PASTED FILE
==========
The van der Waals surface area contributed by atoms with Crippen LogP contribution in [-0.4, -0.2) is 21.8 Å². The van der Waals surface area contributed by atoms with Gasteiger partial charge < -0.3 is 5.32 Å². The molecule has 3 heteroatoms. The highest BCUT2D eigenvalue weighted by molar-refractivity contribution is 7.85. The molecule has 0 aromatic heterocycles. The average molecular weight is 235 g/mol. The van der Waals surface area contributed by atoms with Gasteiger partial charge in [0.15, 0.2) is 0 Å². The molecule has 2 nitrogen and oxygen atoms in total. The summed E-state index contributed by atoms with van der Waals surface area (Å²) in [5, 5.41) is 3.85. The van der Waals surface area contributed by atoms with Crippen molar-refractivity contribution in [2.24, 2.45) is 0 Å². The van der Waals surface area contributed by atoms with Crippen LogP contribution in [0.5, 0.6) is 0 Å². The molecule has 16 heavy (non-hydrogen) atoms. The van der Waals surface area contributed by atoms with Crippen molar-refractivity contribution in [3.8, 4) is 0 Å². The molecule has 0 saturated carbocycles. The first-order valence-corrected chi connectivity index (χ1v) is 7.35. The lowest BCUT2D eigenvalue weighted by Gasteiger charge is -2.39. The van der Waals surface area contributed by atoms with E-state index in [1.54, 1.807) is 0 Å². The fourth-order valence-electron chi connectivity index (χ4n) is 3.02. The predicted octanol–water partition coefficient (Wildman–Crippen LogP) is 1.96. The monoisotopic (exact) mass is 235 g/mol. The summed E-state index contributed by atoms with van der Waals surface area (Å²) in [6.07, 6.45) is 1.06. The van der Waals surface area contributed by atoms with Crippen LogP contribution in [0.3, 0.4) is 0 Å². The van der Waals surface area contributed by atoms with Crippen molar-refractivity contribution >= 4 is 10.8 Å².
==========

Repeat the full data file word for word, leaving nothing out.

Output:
The van der Waals surface area contributed by atoms with Crippen LogP contribution in [-0.4, -0.2) is 21.8 Å². The van der Waals surface area contributed by atoms with Gasteiger partial charge < -0.3 is 5.32 Å². The molecule has 3 heteroatoms. The highest BCUT2D eigenvalue weighted by molar-refractivity contribution is 7.85. The molecule has 0 aromatic heterocycles. The average molecular weight is 235 g/mol. The van der Waals surface area contributed by atoms with Gasteiger partial charge in [0.15, 0.2) is 0 Å². The molecule has 2 nitrogen and oxygen atoms in total. The summed E-state index contributed by atoms with van der Waals surface area (Å²) in [5, 5.41) is 3.85. The van der Waals surface area contributed by atoms with Crippen molar-refractivity contribution in [2.24, 2.45) is 0 Å². The van der Waals surface area contributed by atoms with Crippen LogP contribution in [0.5, 0.6) is 0 Å². The molecule has 16 heavy (non-hydrogen) atoms. The van der Waals surface area contributed by atoms with Crippen molar-refractivity contribution in [3.8, 4) is 0 Å². The molecule has 0 saturated carbocycles. The first-order valence-corrected chi connectivity index (χ1v) is 7.35. The lowest BCUT2D eigenvalue weighted by Gasteiger charge is -2.39. The van der Waals surface area contributed by atoms with E-state index in [1.54, 1.807) is 0 Å². The fourth-order valence-electron chi connectivity index (χ4n) is 3.02. The predicted octanol–water partition coefficient (Wildman–Crippen LogP) is 1.96. The monoisotopic (exact) mass is 235 g/mol. The summed E-state index contributed by atoms with van der Waals surface area (Å²) in [6.07, 6.45) is 1.06. The van der Waals surface area contributed by atoms with Crippen LogP contribution in [0.3, 0.4) is 0 Å². The van der Waals surface area contributed by atoms with Crippen molar-refractivity contribution >= 4 is 10.8 Å².